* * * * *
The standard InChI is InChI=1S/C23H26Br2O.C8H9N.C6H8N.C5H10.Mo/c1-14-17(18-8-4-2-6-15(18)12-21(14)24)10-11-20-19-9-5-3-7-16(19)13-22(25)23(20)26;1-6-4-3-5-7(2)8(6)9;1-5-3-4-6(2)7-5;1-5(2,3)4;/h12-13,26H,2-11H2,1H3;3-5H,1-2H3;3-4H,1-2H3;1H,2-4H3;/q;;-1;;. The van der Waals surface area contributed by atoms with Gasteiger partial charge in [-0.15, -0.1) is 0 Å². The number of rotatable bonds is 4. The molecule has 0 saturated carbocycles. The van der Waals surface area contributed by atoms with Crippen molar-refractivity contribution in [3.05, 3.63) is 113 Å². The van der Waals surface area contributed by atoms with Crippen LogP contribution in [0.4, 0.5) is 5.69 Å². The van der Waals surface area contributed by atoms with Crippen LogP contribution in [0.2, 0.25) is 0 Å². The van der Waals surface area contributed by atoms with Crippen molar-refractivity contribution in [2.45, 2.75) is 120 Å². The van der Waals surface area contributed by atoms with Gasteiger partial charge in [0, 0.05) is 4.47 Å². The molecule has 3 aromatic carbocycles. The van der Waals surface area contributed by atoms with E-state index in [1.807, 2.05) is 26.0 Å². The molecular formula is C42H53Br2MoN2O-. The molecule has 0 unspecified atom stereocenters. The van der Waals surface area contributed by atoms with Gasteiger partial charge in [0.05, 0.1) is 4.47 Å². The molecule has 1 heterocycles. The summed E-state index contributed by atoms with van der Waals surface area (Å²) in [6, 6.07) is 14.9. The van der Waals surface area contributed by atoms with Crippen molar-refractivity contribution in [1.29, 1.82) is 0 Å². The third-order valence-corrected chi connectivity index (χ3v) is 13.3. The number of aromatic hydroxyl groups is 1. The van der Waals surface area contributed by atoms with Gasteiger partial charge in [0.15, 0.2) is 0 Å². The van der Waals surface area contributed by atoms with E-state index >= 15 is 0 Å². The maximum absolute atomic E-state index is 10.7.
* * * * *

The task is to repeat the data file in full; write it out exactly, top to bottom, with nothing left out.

The standard InChI is InChI=1S/C23H26Br2O.C8H9N.C6H8N.C5H10.Mo/c1-14-17(18-8-4-2-6-15(18)12-21(14)24)10-11-20-19-9-5-3-7-16(19)13-22(25)23(20)26;1-6-4-3-5-7(2)8(6)9;1-5-3-4-6(2)7-5;1-5(2,3)4;/h12-13,26H,2-11H2,1H3;3-5H,1-2H3;3-4H,1-2H3;1H,2-4H3;/q;;-1;;. The van der Waals surface area contributed by atoms with Gasteiger partial charge in [-0.15, -0.1) is 0 Å². The number of rotatable bonds is 4. The molecule has 0 saturated carbocycles. The van der Waals surface area contributed by atoms with Crippen molar-refractivity contribution in [3.05, 3.63) is 113 Å². The van der Waals surface area contributed by atoms with Crippen LogP contribution in [0.4, 0.5) is 5.69 Å². The van der Waals surface area contributed by atoms with Crippen LogP contribution in [0.2, 0.25) is 0 Å². The van der Waals surface area contributed by atoms with Crippen molar-refractivity contribution in [2.45, 2.75) is 120 Å². The van der Waals surface area contributed by atoms with Gasteiger partial charge in [0, 0.05) is 4.47 Å². The molecule has 3 aromatic carbocycles. The van der Waals surface area contributed by atoms with E-state index in [1.807, 2.05) is 26.0 Å². The molecular formula is C42H53Br2MoN2O-. The molecule has 0 unspecified atom stereocenters. The van der Waals surface area contributed by atoms with Gasteiger partial charge in [0.05, 0.1) is 4.47 Å². The molecule has 1 heterocycles. The summed E-state index contributed by atoms with van der Waals surface area (Å²) in [6, 6.07) is 14.9. The van der Waals surface area contributed by atoms with Crippen molar-refractivity contribution in [1.29, 1.82) is 0 Å². The third-order valence-corrected chi connectivity index (χ3v) is 13.3. The number of aromatic hydroxyl groups is 1. The van der Waals surface area contributed by atoms with Gasteiger partial charge in [0.15, 0.2) is 0 Å². The van der Waals surface area contributed by atoms with E-state index >= 15 is 0 Å². The maximum absolute atomic E-state index is 10.7.